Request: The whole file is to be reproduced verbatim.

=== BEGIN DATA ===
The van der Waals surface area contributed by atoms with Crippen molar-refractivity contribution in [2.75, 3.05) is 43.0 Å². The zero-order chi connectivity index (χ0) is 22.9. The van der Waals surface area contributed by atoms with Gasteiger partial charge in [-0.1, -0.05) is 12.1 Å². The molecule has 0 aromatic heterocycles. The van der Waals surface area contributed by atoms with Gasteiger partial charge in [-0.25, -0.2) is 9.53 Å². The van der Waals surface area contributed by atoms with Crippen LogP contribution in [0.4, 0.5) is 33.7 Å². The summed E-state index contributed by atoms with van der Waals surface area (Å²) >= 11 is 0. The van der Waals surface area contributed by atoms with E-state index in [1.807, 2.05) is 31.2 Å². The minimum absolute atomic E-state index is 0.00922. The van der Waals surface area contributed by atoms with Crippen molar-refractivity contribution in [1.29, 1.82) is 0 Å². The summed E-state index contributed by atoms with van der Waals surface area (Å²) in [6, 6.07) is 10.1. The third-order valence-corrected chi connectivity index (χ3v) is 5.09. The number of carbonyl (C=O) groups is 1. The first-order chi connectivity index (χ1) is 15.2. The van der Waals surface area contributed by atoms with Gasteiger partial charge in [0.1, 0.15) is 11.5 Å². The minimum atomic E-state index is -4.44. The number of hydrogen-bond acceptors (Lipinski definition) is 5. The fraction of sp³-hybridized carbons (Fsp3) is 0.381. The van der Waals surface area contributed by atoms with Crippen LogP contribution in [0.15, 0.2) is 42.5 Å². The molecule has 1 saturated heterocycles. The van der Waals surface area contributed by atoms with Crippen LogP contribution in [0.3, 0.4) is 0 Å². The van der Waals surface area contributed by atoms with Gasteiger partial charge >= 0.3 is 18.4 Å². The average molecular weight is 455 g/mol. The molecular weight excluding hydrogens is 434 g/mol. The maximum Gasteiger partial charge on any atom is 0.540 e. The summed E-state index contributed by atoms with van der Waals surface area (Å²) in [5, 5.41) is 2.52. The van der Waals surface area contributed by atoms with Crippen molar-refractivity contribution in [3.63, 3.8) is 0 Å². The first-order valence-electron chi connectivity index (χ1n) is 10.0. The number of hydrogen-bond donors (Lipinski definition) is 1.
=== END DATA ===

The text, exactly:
The van der Waals surface area contributed by atoms with Crippen molar-refractivity contribution in [2.75, 3.05) is 43.0 Å². The zero-order chi connectivity index (χ0) is 22.9. The van der Waals surface area contributed by atoms with Gasteiger partial charge in [-0.1, -0.05) is 12.1 Å². The molecule has 0 aromatic heterocycles. The van der Waals surface area contributed by atoms with Gasteiger partial charge in [-0.25, -0.2) is 9.53 Å². The van der Waals surface area contributed by atoms with Crippen LogP contribution in [0.4, 0.5) is 33.7 Å². The summed E-state index contributed by atoms with van der Waals surface area (Å²) >= 11 is 0. The van der Waals surface area contributed by atoms with E-state index in [1.807, 2.05) is 31.2 Å². The minimum absolute atomic E-state index is 0.00922. The van der Waals surface area contributed by atoms with Crippen molar-refractivity contribution in [1.29, 1.82) is 0 Å². The summed E-state index contributed by atoms with van der Waals surface area (Å²) in [6, 6.07) is 10.1. The third-order valence-corrected chi connectivity index (χ3v) is 5.09. The number of carbonyl (C=O) groups is 1. The first-order chi connectivity index (χ1) is 15.2. The van der Waals surface area contributed by atoms with Gasteiger partial charge in [0.1, 0.15) is 11.5 Å². The minimum atomic E-state index is -4.44. The number of hydrogen-bond acceptors (Lipinski definition) is 5. The fraction of sp³-hybridized carbons (Fsp3) is 0.381. The van der Waals surface area contributed by atoms with Crippen LogP contribution in [0.15, 0.2) is 42.5 Å². The molecule has 1 saturated heterocycles. The van der Waals surface area contributed by atoms with Crippen LogP contribution in [0.3, 0.4) is 0 Å². The van der Waals surface area contributed by atoms with Gasteiger partial charge >= 0.3 is 18.4 Å². The average molecular weight is 455 g/mol. The molecular weight excluding hydrogens is 434 g/mol. The maximum Gasteiger partial charge on any atom is 0.540 e. The summed E-state index contributed by atoms with van der Waals surface area (Å²) in [5, 5.41) is 2.52. The van der Waals surface area contributed by atoms with Crippen molar-refractivity contribution in [3.63, 3.8) is 0 Å². The first-order valence-electron chi connectivity index (χ1n) is 10.0. The number of hydrogen-bond donors (Lipinski definition) is 1.